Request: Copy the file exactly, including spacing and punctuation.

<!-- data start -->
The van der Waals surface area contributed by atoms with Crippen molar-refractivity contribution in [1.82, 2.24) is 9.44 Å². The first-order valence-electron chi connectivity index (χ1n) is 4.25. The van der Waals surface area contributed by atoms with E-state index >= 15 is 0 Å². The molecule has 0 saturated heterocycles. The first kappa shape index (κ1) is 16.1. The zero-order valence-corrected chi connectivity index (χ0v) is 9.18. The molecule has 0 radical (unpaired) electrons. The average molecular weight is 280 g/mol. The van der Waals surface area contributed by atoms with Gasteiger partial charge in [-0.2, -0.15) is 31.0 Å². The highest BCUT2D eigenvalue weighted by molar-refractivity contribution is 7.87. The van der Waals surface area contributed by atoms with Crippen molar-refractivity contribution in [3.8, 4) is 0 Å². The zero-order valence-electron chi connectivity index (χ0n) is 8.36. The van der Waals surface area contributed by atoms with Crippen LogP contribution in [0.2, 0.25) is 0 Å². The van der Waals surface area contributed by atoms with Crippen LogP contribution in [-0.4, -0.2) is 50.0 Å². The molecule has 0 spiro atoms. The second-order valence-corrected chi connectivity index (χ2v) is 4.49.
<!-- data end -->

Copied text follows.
The van der Waals surface area contributed by atoms with Crippen molar-refractivity contribution in [1.82, 2.24) is 9.44 Å². The first-order valence-electron chi connectivity index (χ1n) is 4.25. The van der Waals surface area contributed by atoms with E-state index >= 15 is 0 Å². The molecule has 0 saturated heterocycles. The first kappa shape index (κ1) is 16.1. The zero-order valence-corrected chi connectivity index (χ0v) is 9.18. The molecule has 0 radical (unpaired) electrons. The average molecular weight is 280 g/mol. The van der Waals surface area contributed by atoms with Gasteiger partial charge in [-0.2, -0.15) is 31.0 Å². The highest BCUT2D eigenvalue weighted by molar-refractivity contribution is 7.87. The van der Waals surface area contributed by atoms with Crippen molar-refractivity contribution in [3.8, 4) is 0 Å². The zero-order valence-electron chi connectivity index (χ0n) is 8.36. The van der Waals surface area contributed by atoms with Crippen LogP contribution in [0.2, 0.25) is 0 Å². The van der Waals surface area contributed by atoms with Crippen LogP contribution in [-0.4, -0.2) is 50.0 Å². The molecule has 0 spiro atoms. The second-order valence-corrected chi connectivity index (χ2v) is 4.49.